It is pleasing to see in relation to the issue of greenfield sites that the government has listened to the concerns of the Australian Industry Group, and that is a good thing. I have been expressing my concerns for some time about protecting the privacy of non union members in relation to right of entry. I note also that the Office of the Privacy Commissioner raised similar concerns in their submission to the Senate inquiry. In the minister’s letter I am pleased to see that she intends to address the concerns raised about privacy.

In discussions with the minister’s office my office raised the possibility of including information about privacy in the Fair Work Information Statement, which all new employees are expected to receive. I am pleased that the minister has adopted this idea and also indicated that additional information will be provided about workplace flexibility and enterprise bargaining. I believe this will be of great benefit to all employees but particularly to our young people when first entering the workforce. With this in mind, I put to the minister that it might also be useful to provide information about unfair dismissal, appropriate union representation, the role of the ombudsman and appeal rights in this document. These are things that will provide a degree of clarity and certainty, and that is a good thing.

In line with my interest in family-friendly flexibility and provisions, I am pleased to see that the minister is considering the capacity, when an enterprise agreement allows it, for an employer’s refusal of a request for flexible arrangements to be resolved by Fair Work Australia. I have also expressed concerns about union demarcation over greenfield agreements. I am pleased, as I have indicated previously, that the government has moved on that, and I think that is a significant improvement.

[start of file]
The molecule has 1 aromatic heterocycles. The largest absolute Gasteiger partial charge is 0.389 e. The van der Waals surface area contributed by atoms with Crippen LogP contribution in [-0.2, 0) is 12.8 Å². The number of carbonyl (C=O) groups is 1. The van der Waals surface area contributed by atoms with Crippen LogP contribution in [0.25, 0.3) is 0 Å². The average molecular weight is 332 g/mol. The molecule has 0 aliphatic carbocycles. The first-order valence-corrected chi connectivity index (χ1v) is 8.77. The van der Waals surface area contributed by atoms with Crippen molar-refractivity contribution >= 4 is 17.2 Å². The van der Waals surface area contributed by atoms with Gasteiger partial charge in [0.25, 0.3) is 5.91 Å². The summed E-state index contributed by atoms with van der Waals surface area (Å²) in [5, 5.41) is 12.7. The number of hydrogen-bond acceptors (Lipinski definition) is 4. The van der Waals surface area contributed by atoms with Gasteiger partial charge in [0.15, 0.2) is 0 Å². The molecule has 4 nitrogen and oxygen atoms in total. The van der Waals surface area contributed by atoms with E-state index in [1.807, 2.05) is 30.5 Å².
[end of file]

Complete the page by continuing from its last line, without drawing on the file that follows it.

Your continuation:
I have expressed concern over the possibility of new transfer of business provisions being a disincentive for prospective buyers. Again I am pleased to see the provision for prospective buyers to check with Fair Work Australia prior to entering into purchase negotiations as well as the requirement for Fair Work Australia to consider the efficiency of the new business in the transfer of industrial instruments. The government is to be commended on its willingness to take up these concerns, which I and others have been raising for some time.

However, I do have remaining concerns and questions about this bill and wish to highlight them simply. I have put these matters to the minister in person and now my invitation to the government is for them to respond to these concerns in good faith. If you like to use the terminology in the bill, ‘to have some good faith bargaining’—

Senator Hurley —What about forced arbitration?

Senator XENOPHON —We do not have deadlocked conferences here, Senator Hurley, unlike the place you were at previously, the South Australian parliament. I think there has been a lot of good faith in terms of discussing issues with the government and I am looking forward to further discussions in relation to these concerns.

In relation to union right of entry to explore breaches, I am still concerned about privacy for non-union-member records. While I understand the need on occasions to compare union and non-union-member records to check things such as wage parity, I remain concerned about a third party having access to the records of the approximately 80 per cent of the workforce who are not union members. The minister made it clear to me that employers will still be able to contest an alleged breach and stop entry until FWA makes a ruling. While this is an important safeguard, I signal that I will be looking very closely at the government’s amendments in relation to privacy protection. Also, I am concerned with the need for 24-hours notice to be given to employers before entering workplaces to explore outworker breaches. This is something perhaps from the other side of the fence, if you like. This much notice can result in backyard sweatshop operators packing up their operations so that, when the investigators arrive, there is nothing to see and unfair work practices can continue in another location.